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How Does Gender Affect Your Risk of Peripheral Artery Disease?

How Does Gender Affect Your Risk of Peripheral Artery Disease?

Close to 8.5 million Americans over the age of 40 suffer from the limiting effects of Peripheral Artery Disease (PAD), a common arterial condition that causes the passageways to become blocked with plaque. For many years, it has been common knowledge that PAD is mainly a male-dominated condition; however, new studies have shown that although women may be less at risk for developing PAD in the first place, they may experience more severe symptoms forcing them to get treatment. PAD and atherosclerosis (the slow buildup of plaque) are both common, yet often ignored, health issues women and men experience that you should look out for as you age.

Even though PAD affects millions of people each year, men and women alike are still slow to get diagnosed. That’s why USA Vascular Centers prides itself on providing helpful information for people at risk of PAD. When patients know what signs and symptoms to look out for, they can get help sooner. Early diagnosis and treatment of PAD can lower your risk of heart attack, stroke, or amputation.

What Are the Major Risk Factors of PAD?

Like any disease, it’s important to understand what could increase your risk for developing peripheral artery disease. Major risk factors include a mix of both genetic and lifestyle factors such as:

  • Over the age of 50
  • Current or former smoker
  • Diabetic
  • Unmanaged blood pressure or cholesterol levels
  • Family history of vascular disease
  • Are of African-American descent
  • Elevated plaque levels
  • Obesity

Many of these risk factors may not seem gender or age based at first look; however, if you delve into the numbers you can see that it can be. According to the Centers for Disease Control and Prevention (CDC), men are more likely to be cigarette smokers over women. In addition, the largest group of smokers is between the ages of 45 to 64 which is when people tend to develop arterial conditions like PAD. Peripheral artery disease is one of the many health issues caused by smoking. In another report, the CDC stated that men who are older than 65 are more likely to develop type 2 diabetes. In addition, African-American men are at the highest risk for both diabetes and PAD.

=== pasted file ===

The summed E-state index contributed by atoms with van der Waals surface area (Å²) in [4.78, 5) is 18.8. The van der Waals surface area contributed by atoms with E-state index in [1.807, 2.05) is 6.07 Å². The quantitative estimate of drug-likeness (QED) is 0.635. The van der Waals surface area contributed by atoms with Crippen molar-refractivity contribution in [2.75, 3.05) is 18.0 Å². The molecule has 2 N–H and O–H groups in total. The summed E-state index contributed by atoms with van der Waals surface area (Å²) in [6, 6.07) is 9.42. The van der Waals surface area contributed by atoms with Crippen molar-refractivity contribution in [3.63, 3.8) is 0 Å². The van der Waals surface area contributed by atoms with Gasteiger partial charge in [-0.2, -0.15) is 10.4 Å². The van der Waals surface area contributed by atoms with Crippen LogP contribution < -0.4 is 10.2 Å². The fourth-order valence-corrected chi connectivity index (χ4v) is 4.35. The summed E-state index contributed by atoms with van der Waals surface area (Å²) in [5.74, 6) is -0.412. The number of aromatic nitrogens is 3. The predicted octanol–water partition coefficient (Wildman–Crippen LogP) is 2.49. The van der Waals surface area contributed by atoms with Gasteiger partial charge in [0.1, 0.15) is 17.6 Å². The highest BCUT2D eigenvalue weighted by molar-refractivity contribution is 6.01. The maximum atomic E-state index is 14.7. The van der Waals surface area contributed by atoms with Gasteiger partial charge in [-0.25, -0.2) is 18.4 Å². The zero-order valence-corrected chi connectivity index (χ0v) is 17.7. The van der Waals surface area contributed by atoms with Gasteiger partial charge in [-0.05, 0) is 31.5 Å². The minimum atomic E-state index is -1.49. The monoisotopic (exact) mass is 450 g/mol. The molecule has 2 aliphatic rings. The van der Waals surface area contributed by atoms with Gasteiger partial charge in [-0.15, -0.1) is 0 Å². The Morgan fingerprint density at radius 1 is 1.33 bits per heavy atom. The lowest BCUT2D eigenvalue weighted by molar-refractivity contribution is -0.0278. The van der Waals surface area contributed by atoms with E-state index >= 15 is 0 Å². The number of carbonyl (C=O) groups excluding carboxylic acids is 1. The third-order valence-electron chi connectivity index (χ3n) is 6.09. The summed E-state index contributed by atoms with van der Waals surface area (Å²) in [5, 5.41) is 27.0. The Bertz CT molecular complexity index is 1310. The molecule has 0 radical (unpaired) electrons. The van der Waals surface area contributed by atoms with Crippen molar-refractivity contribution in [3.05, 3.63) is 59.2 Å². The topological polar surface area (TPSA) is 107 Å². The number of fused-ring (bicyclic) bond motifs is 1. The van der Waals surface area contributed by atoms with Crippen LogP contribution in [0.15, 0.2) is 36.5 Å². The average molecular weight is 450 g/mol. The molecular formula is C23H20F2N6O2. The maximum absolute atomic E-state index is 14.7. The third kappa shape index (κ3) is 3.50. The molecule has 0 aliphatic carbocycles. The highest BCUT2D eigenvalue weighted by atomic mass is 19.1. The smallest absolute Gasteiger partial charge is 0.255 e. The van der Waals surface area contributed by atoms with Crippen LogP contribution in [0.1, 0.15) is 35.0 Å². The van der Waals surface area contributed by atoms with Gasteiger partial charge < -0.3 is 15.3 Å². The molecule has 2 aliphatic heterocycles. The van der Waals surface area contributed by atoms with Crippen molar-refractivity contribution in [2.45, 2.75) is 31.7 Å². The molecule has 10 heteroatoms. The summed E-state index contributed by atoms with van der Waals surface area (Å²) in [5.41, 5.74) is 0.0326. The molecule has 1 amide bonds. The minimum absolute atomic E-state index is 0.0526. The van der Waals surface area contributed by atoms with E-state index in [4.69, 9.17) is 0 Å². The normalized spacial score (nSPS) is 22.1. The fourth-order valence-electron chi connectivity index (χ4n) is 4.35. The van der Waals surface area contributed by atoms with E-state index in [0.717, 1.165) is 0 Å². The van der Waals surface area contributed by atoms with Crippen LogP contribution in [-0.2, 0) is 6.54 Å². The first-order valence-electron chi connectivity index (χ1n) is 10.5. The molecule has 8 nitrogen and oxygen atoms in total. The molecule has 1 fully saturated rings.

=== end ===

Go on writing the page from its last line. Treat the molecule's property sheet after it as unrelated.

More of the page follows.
When you start examining major risk factors for PAD, you start to notice how connected and intertwined they truly are. If you’re a smoker or are diabetic, regardless of your gender, you should try to lower your cholesterol and blood pressure. Also, you should get regular angiograms to monitor plaque buildup and write down changes in mobility or other PAD symptoms. Remember, peripheral artery disease is just one of many health issues caused by smoking. Quitting smoking can help you avoid many women’s and men’s health issues over 40.

Are Men or Women More at Risk for Developing PAD?

Despite the fact that men are more likely to develop PAD than women, it has been recently found that women may be at an increased risk of experiencing symptoms more severely. In a 2018 study published by the U.S. National Library of Medicine, they reported that the number of women with atherosclerosis have been increasing. The study claims two reasons why this may be happening. The first reason for this increase may be caused by women living longer than men, and the second is that women visit the doctor more frequently when compared to men.

Unfortunately, it has also been found that atherosclerosis in men is more deadly, plaque buildup in the arterial canals, than women. Men also tend to get it at a younger age than women. However, more women tend to live with this arterial buildup for years and experience severe, chronic symptoms.

Are Men Less Likely to Report Early Signs or Symptoms of PAD?

Yes, men are less likely to report early signs or symptoms of PAD based on two factors: not understanding that decreased mobility, leg pain, or other symptoms are associated with PAD and not visiting the doctor as often as women do. Unfortunately, women may be able to get a diagnosis from their doctor earlier just because they are physically seeing them more often than men. Another result of men getting diagnosed and treated later than women, is that men are more likely to undergo lower extremity amputations than women. When atherosclerosis in men and women is not treated early on, amputation of the affected leg may be a patient’s only choice. This is just one of the reasons why PAD data tends to be skewed.

Peripheral artery disease amputation rates are often larger than people first think. Over 1.6 million Americans have lost their legs to due vascular conditions like PAD.